While Revising:

  • Storyboard with Index Cards
Step back from the project and use your big-picture superpowers to play with the overall structure. Use index cards so you can move items around, add, subtract, and find the flow that works best.
  • Improvise through Possibilities

Use improvisation to drill down to the specifics. Keep a playful spirit, and try out options aloud to keep your momentum high as you build one decision upon the next.


When You Feel Stuck:

  • Create a Collage
Tap into your visual thinking by creating a collage using magazines or online images. A collage can help you explore theme, characters, setting, plot, tone, rhythm, color, and many other aspects of your creative work.
  • Fill Up Your Creative Tank

Ideas need fuel. If you feel stuck, wander around a museum, a park or a farmer’s market. Places with interesting sounds, smells, tastes, textures and shapes are particularly useful for stocking up your creative tank.


Try On Other Styles:

Don’t get too comfortable! That’s how creative ruts happen. You’ll want to also try on other creative styles every once in a while to shake things up.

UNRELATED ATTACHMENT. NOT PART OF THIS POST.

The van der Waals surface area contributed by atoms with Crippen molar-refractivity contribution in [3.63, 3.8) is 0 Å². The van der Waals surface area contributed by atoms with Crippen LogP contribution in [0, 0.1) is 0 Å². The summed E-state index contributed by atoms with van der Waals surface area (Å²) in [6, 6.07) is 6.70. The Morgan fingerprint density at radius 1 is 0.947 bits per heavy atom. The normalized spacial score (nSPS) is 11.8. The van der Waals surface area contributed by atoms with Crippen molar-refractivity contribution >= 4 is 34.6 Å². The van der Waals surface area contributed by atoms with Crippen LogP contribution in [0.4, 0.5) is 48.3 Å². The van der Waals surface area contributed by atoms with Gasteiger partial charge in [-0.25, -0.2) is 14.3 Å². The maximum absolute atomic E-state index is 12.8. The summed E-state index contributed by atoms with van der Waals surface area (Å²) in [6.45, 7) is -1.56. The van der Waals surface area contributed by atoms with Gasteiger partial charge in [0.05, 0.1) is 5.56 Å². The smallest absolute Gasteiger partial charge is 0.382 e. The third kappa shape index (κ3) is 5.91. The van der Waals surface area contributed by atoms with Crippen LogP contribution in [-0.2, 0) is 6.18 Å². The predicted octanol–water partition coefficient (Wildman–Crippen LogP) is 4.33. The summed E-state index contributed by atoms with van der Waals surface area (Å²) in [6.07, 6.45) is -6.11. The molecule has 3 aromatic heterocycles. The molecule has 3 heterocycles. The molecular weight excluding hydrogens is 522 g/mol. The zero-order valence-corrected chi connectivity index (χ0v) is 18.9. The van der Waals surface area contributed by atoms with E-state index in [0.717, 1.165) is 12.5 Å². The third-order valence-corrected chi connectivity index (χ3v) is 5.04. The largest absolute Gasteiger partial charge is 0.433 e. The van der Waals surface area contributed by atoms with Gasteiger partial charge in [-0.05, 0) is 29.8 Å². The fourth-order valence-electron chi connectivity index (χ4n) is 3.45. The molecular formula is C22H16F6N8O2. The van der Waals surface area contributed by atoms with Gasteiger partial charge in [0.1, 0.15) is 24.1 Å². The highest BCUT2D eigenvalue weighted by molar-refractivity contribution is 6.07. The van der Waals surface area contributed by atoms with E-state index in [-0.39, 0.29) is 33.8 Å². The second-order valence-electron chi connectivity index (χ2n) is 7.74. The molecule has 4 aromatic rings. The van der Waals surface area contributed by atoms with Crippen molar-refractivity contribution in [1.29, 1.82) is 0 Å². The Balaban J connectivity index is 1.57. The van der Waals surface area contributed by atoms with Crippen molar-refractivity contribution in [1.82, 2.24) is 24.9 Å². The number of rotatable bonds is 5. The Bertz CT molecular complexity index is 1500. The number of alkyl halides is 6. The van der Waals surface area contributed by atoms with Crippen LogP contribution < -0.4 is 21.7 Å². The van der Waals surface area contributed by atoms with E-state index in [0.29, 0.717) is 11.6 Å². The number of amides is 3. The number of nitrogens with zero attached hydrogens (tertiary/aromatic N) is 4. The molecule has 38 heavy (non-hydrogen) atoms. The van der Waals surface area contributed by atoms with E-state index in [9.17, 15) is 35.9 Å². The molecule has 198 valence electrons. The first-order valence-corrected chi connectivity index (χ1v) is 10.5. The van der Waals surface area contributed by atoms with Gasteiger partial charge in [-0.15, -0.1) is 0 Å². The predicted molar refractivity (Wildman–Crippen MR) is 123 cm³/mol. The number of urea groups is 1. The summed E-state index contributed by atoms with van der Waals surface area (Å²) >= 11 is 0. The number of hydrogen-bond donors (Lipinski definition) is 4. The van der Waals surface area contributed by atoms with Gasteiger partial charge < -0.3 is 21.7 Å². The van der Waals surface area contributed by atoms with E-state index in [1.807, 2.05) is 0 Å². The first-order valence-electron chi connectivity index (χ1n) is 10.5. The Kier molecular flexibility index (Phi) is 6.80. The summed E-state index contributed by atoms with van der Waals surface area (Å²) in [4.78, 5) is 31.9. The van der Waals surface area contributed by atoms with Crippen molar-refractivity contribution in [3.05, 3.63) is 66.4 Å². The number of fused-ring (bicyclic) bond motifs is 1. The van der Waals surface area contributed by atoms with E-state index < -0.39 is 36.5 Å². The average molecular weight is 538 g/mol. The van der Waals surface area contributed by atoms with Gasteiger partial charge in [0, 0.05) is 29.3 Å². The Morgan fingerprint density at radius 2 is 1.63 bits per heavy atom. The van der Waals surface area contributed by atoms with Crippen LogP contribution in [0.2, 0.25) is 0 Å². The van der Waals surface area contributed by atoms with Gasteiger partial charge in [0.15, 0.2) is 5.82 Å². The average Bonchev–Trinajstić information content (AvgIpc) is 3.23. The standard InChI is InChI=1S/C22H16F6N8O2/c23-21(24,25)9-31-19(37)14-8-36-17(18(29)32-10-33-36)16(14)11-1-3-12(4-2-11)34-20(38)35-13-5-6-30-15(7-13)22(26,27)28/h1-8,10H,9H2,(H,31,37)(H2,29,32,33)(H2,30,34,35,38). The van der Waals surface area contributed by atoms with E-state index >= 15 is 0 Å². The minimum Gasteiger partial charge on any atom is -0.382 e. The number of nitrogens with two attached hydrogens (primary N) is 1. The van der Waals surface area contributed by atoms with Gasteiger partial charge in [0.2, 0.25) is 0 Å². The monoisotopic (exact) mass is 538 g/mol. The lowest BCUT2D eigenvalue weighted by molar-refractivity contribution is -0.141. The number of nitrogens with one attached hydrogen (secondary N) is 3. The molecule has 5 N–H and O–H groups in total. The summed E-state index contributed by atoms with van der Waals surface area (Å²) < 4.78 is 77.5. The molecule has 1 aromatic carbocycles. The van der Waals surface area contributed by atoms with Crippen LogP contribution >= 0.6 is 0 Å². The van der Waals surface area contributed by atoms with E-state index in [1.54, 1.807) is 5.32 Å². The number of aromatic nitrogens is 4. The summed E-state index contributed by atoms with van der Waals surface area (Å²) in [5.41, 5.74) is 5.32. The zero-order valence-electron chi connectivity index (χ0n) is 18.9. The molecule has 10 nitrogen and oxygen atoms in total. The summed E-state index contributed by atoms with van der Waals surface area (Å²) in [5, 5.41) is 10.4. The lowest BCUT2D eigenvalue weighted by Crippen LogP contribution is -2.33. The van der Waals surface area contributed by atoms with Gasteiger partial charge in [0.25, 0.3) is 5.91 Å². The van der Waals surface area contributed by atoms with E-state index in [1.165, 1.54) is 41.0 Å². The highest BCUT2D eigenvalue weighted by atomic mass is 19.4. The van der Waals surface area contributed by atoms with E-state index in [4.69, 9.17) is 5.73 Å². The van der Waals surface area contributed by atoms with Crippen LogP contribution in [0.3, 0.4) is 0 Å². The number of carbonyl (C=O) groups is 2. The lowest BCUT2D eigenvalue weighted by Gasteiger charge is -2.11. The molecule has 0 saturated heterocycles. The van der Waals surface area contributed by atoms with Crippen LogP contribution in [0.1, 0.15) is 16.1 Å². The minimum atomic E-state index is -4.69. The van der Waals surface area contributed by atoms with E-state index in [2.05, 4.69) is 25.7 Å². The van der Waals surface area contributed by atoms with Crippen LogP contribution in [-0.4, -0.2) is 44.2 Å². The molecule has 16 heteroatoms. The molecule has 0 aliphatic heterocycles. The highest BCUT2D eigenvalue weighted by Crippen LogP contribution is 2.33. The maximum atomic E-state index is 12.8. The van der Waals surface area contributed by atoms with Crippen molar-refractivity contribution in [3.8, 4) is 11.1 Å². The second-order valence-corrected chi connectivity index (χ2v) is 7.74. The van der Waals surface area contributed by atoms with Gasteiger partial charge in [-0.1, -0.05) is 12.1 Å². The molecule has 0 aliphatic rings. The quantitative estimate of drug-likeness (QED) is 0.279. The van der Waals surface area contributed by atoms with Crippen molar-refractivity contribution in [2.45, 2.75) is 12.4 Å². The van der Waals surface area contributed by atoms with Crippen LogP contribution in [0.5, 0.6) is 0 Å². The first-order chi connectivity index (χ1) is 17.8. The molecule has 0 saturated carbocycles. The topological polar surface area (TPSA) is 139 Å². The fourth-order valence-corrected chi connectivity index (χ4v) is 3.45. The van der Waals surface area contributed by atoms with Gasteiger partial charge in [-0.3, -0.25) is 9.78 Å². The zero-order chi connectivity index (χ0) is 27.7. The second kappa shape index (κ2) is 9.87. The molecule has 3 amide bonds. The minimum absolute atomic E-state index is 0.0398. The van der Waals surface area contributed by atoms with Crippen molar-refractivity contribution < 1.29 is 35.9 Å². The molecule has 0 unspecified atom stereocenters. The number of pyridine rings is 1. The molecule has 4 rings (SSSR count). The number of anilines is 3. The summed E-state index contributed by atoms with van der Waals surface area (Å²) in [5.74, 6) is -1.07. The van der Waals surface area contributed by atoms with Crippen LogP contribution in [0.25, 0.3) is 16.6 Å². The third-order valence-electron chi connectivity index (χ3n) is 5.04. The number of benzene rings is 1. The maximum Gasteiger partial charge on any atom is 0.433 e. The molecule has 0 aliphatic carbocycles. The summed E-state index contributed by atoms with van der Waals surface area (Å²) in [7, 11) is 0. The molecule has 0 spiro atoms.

Special Agent:
An Inventor is similar to a Special Agent in that they both see the big picture. However, the Special Agent is more focused and streamlined. If you feel distracted by a plethora of ideas, try on the Special Agent’s hat. Visualize the next part of the project fully before starting, mentally exploring options until you feel sure about your direction. Then, use the sprint strategy to take the next step forward.

Like Inventors, Collaborators are playful. Collaborators also tend to be detail oriented in order to work with others. In addition, Collaborators are more others-focused. When you need to get into the details and are feeling overwhelmed, try working with a partner or a team. Break the project into pieces together and commit to deadlines and a workflow that helps move the project from messy to complete.